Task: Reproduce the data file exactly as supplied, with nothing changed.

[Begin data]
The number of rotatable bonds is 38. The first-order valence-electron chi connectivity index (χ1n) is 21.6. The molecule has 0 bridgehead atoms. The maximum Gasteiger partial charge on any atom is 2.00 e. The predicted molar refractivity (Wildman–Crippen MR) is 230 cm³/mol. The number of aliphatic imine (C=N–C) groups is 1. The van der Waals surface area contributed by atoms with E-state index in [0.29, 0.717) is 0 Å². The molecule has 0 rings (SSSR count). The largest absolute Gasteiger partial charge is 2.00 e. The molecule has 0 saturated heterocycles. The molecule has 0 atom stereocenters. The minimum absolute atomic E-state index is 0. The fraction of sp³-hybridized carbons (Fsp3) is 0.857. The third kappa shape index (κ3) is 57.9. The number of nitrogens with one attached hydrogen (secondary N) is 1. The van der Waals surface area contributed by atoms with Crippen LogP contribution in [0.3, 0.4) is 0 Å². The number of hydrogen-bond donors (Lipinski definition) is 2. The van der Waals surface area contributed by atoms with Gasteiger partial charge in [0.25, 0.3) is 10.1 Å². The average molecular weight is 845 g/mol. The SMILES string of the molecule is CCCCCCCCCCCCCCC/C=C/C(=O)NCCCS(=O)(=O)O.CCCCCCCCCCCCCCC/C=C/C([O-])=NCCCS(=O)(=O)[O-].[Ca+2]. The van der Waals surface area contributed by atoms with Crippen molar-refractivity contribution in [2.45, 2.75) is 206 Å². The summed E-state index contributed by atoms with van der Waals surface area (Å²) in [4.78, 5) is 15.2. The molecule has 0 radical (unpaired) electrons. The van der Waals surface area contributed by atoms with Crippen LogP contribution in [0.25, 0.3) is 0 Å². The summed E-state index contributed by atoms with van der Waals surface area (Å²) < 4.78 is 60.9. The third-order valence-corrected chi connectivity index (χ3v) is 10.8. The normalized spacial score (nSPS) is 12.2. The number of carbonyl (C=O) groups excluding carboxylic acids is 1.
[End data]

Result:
The number of rotatable bonds is 38. The first-order valence-electron chi connectivity index (χ1n) is 21.6. The molecule has 0 bridgehead atoms. The maximum Gasteiger partial charge on any atom is 2.00 e. The predicted molar refractivity (Wildman–Crippen MR) is 230 cm³/mol. The number of aliphatic imine (C=N–C) groups is 1. The van der Waals surface area contributed by atoms with E-state index in [0.29, 0.717) is 0 Å². The molecule has 0 rings (SSSR count). The largest absolute Gasteiger partial charge is 2.00 e. The molecule has 0 saturated heterocycles. The molecule has 0 atom stereocenters. The minimum absolute atomic E-state index is 0. The fraction of sp³-hybridized carbons (Fsp3) is 0.857. The third kappa shape index (κ3) is 57.9. The number of nitrogens with one attached hydrogen (secondary N) is 1. The van der Waals surface area contributed by atoms with Crippen LogP contribution in [0.3, 0.4) is 0 Å². The number of hydrogen-bond donors (Lipinski definition) is 2. The van der Waals surface area contributed by atoms with Gasteiger partial charge in [0.25, 0.3) is 10.1 Å². The average molecular weight is 845 g/mol. The SMILES string of the molecule is CCCCCCCCCCCCCCC/C=C/C(=O)NCCCS(=O)(=O)O.CCCCCCCCCCCCCCC/C=C/C([O-])=NCCCS(=O)(=O)[O-].[Ca+2]. The van der Waals surface area contributed by atoms with Crippen molar-refractivity contribution in [2.45, 2.75) is 206 Å². The summed E-state index contributed by atoms with van der Waals surface area (Å²) in [4.78, 5) is 15.2. The molecule has 0 radical (unpaired) electrons. The van der Waals surface area contributed by atoms with Crippen LogP contribution in [0.25, 0.3) is 0 Å². The summed E-state index contributed by atoms with van der Waals surface area (Å²) < 4.78 is 60.9. The third-order valence-corrected chi connectivity index (χ3v) is 10.8. The normalized spacial score (nSPS) is 12.2. The number of carbonyl (C=O) groups excluding carboxylic acids is 1.